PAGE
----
The progression of a V chord, also called the dominant, to a I chord, also called the tonic, is the foundation of functional tonality. Every chord in the diatonic collection has a function. We teach students what chords “tend” to do. Sometimes V goes to vi and fools us — we call that a deceptive cadence, as we deceive the listener’s expectation.
Composers and audiences alike fatigue of a single key and variety is welcomed. As harmony evolved, the movement to other keys were achieved by somehow getting to that key’s dominant, and then switching over. But sometimes, our old theory teachers tell us, composers JUST GO THERE. In other words, by not using any logical or functional pivot — the composer “goes there” for the new key’s shock value. That shock value changes over time, of course, but the vestiges of those ancient shocks should still be in performances.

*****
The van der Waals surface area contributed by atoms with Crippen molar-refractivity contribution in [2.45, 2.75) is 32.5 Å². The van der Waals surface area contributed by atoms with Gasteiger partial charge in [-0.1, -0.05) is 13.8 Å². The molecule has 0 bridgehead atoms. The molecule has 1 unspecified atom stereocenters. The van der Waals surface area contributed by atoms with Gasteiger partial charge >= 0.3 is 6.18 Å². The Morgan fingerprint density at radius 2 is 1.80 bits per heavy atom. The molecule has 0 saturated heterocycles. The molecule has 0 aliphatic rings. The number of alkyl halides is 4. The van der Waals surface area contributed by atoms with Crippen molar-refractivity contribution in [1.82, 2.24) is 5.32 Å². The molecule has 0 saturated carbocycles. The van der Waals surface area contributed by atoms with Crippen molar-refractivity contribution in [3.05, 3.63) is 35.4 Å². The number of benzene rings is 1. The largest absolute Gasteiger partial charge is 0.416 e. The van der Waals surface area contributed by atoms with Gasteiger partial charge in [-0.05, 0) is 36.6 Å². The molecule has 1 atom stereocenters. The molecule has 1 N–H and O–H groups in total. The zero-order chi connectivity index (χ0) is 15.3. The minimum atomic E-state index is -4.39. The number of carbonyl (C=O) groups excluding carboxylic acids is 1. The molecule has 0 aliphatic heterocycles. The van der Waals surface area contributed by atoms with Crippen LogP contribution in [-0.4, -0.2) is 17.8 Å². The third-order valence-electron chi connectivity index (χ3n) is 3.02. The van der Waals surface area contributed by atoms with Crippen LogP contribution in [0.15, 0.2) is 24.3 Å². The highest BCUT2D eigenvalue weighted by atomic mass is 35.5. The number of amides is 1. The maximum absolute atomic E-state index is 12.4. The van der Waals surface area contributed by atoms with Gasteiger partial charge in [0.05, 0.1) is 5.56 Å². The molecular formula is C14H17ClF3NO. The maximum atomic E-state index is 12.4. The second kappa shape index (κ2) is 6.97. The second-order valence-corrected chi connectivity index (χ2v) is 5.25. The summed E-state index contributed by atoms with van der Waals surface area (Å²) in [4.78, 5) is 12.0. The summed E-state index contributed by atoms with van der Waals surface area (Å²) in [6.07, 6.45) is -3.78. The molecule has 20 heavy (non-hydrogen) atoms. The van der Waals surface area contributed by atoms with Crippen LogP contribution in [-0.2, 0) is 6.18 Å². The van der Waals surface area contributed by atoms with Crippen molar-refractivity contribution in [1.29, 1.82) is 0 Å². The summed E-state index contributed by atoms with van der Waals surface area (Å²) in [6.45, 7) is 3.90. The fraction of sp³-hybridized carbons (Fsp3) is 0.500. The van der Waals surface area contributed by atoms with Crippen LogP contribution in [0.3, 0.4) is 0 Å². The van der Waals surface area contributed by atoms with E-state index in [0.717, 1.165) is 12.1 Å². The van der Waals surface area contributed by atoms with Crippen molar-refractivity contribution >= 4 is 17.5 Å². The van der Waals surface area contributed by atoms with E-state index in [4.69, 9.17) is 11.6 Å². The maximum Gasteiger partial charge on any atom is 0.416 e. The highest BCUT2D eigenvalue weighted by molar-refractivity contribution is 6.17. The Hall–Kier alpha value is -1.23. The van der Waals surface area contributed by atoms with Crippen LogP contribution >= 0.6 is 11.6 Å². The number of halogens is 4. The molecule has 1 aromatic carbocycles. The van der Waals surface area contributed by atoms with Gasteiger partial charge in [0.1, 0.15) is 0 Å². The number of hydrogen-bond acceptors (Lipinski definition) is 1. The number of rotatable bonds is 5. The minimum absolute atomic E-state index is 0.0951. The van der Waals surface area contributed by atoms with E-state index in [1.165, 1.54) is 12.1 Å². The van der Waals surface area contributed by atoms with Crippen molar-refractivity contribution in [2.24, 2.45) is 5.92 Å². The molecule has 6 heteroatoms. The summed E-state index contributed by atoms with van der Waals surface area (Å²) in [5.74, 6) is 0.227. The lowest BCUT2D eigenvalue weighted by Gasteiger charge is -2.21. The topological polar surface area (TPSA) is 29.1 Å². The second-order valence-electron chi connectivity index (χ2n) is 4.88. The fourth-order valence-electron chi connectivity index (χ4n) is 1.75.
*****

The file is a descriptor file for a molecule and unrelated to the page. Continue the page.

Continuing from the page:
I am using a different kind of modulation in the opera I’m writing now (Angela Peralta). As there are a lot of flashbacks, I need moments that feel like musical versions of crossfades, and I often will do this as one key fades, another completely dissonant one fades in, giving the impression of a veil being lifted. And, when we leave that flashback, that tonality evaporates and we find ourselves back in the key we left a few moments earlier.